Chi-square test for categorical variables and analysis of variance for continuous variablesRestricted cubic spline plots: To explore shape of the association between the estimated sodium and potassium excretion and the outcomes. The "spline" is a flexible strip of metal commonly used by drafters to draw curved lines. Cubic spline plots are useful tools to model nonlinear relationshipsThree models adjusted for various variables were used to determine associationsArray approach sensitivity analysis and propensity score matched sensitivity analyses were also performed. Sensitivity analysis is the study of how the uncertainty in the output of a mathematical model can be attributed to different sources of uncertainty in its input variables. Taking an example from any budgeting process: There are always uncertain variables such as inflation rates, future taxes, interest rates, etc., Sensitivity analysis estimates what will be the effect on the budget and by how much by the change in each of these variables. In many studies, two study groups can be significantly different from each other, and their differences cannot be attributed to an intervention effect. Propensity score matched analysis methods offer a way to balance groups by matching treatment and control units based on a set of covariatesReference levels of usual intake were 4−5.99 g/day for sodium and <1.5 g/day for potassium.


Mean estimated 24-h sodium excretion was 4.93 g and mean estimated 24-h potassium excretion was 2.12 gMean duration of follow-up was 3.7 yearsFollow-up was completed for 95% of the participantsPrimary composite outcome: 3317 participants (3.3%), 1976 deaths (650 cardiovascular causes), 857 myocardial infarction, 872 stroke, 261 heart failureMean systolic and diastolic blood pressures were higher among participants with a higher estimated sodium excretion (P < 0.001)Participants may have had more than one cardiovascular event.

Sodium excretion and risk of primary outcome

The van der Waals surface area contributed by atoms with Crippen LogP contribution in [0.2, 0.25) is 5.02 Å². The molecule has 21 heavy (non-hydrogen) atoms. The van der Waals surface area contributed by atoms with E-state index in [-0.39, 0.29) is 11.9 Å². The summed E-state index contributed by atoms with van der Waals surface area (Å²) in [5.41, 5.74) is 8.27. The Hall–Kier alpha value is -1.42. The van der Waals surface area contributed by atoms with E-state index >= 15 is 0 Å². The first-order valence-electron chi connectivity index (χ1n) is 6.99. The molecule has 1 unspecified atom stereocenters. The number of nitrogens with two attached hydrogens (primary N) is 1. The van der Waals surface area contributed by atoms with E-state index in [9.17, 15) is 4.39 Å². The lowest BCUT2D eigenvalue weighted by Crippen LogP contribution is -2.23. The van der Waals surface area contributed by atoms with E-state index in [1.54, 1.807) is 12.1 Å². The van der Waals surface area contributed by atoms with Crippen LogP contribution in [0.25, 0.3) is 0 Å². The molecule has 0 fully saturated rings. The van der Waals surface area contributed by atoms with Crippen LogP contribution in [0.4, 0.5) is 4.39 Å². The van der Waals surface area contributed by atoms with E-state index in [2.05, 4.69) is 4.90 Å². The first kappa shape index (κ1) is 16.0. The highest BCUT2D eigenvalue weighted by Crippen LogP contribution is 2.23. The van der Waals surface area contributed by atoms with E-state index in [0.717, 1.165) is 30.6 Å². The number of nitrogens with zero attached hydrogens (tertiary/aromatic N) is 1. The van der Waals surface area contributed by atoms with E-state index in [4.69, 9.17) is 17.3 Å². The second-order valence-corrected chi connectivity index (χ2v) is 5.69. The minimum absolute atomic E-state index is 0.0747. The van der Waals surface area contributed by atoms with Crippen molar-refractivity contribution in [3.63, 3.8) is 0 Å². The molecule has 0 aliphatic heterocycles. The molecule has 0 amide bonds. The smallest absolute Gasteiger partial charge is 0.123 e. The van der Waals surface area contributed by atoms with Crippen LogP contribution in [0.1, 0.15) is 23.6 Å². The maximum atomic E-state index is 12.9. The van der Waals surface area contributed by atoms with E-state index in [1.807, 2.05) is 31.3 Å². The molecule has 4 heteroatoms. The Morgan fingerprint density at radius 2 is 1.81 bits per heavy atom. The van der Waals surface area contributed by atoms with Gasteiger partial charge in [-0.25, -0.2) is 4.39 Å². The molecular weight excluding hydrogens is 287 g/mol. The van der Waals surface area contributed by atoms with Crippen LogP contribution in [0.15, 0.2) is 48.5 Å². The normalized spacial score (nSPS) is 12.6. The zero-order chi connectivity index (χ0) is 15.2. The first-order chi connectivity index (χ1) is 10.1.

Excretion of 7.00 g/day compared with 4.00−5.99 g/day (reference range):Increased risks of the primary composite outcome (odds ratio, 1.15; 95% confidence interval [CI], 1.02−1.30).Increased risk of death from any cause (odds ratio, 1.25; 95% CI, 1.07−1.48)Increased risk of major cardiovascular event (odds ratio, 1.16; 95% CI, 1.01−1.34), death from cardiovascular causes (odds ratio, 1.54; 95% CI, 1.21−1.95), and stroke resulting in death or hospitalization (odds ratio, 1.29; 95% CI, 1.02−1.63) on multivariable analysis.The association was attenuated and became nonsignificant after adjustment for hypertension for all variables except death from any causeEstimated excretion of <3.00 g/day compared with excretion of 4.00−5.99 g/day:Increased risks of the primary composite outcome (odds ratio, 1.27; 95% CI, 1.12−1.44), death from any cause (odds ratio, 1.38; 95% CI, 1.15−1.66), a major cardiovascular event (odds ratio, 1.30; 95% CI, 1.13−1.50), death from cardiovascular causes (odds ratio, 1.77; 95% CI, 1.36−2.31), and stroke resulting in death or hospitalization (odds ratio, 1.37; 95% CI, 1.07−1.76)Associations remained significant after adjustment for blood pressure or prior diagnosis of hypertension.

Estimated potassium excretion and risk of outcomes

Reduction in the risks of death and cardiovascular events with higher potassium excretion as compared to excretion of <1.50 g/dayNo evidence of an interaction between estimated potassium and sodium excretion with respect to the primary composite outcome (P = 0.55).